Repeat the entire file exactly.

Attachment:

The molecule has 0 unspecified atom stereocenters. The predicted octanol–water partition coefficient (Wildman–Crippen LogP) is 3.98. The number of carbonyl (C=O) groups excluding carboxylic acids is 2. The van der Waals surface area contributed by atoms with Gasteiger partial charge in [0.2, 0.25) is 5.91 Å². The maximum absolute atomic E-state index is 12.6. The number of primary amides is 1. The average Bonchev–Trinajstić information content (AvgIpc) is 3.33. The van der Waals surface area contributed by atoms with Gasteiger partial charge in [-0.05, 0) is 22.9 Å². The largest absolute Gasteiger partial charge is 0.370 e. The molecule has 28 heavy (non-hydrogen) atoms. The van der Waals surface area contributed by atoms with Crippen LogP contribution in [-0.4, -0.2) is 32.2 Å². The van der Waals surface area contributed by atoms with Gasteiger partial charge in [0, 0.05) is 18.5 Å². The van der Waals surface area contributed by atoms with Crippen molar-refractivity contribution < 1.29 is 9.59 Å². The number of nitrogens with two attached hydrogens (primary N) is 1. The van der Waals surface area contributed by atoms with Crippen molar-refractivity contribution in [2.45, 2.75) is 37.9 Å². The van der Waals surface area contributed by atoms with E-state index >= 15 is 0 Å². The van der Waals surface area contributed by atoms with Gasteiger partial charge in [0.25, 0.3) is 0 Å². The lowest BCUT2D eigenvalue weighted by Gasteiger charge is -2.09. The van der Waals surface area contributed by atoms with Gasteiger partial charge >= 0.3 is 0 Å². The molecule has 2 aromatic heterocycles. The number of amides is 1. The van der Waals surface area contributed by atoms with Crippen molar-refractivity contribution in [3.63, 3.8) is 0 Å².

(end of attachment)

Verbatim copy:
The molecule has 0 unspecified atom stereocenters. The predicted octanol–water partition coefficient (Wildman–Crippen LogP) is 3.98. The number of carbonyl (C=O) groups excluding carboxylic acids is 2. The van der Waals surface area contributed by atoms with Gasteiger partial charge in [0.2, 0.25) is 5.91 Å². The maximum absolute atomic E-state index is 12.6. The number of primary amides is 1. The average Bonchev–Trinajstić information content (AvgIpc) is 3.33. The van der Waals surface area contributed by atoms with Gasteiger partial charge in [-0.05, 0) is 22.9 Å². The largest absolute Gasteiger partial charge is 0.370 e. The molecule has 28 heavy (non-hydrogen) atoms. The van der Waals surface area contributed by atoms with Crippen LogP contribution in [-0.4, -0.2) is 32.2 Å². The van der Waals surface area contributed by atoms with Gasteiger partial charge in [0, 0.05) is 18.5 Å². The van der Waals surface area contributed by atoms with Crippen molar-refractivity contribution < 1.29 is 9.59 Å². The number of nitrogens with two attached hydrogens (primary N) is 1. The van der Waals surface area contributed by atoms with Crippen molar-refractivity contribution in [2.45, 2.75) is 37.9 Å². The van der Waals surface area contributed by atoms with E-state index >= 15 is 0 Å². The van der Waals surface area contributed by atoms with Gasteiger partial charge in [0.25, 0.3) is 0 Å². The lowest BCUT2D eigenvalue weighted by Gasteiger charge is -2.09. The van der Waals surface area contributed by atoms with Gasteiger partial charge >= 0.3 is 0 Å². The molecule has 2 aromatic heterocycles. The number of amides is 1. The van der Waals surface area contributed by atoms with Crippen molar-refractivity contribution in [3.63, 3.8) is 0 Å².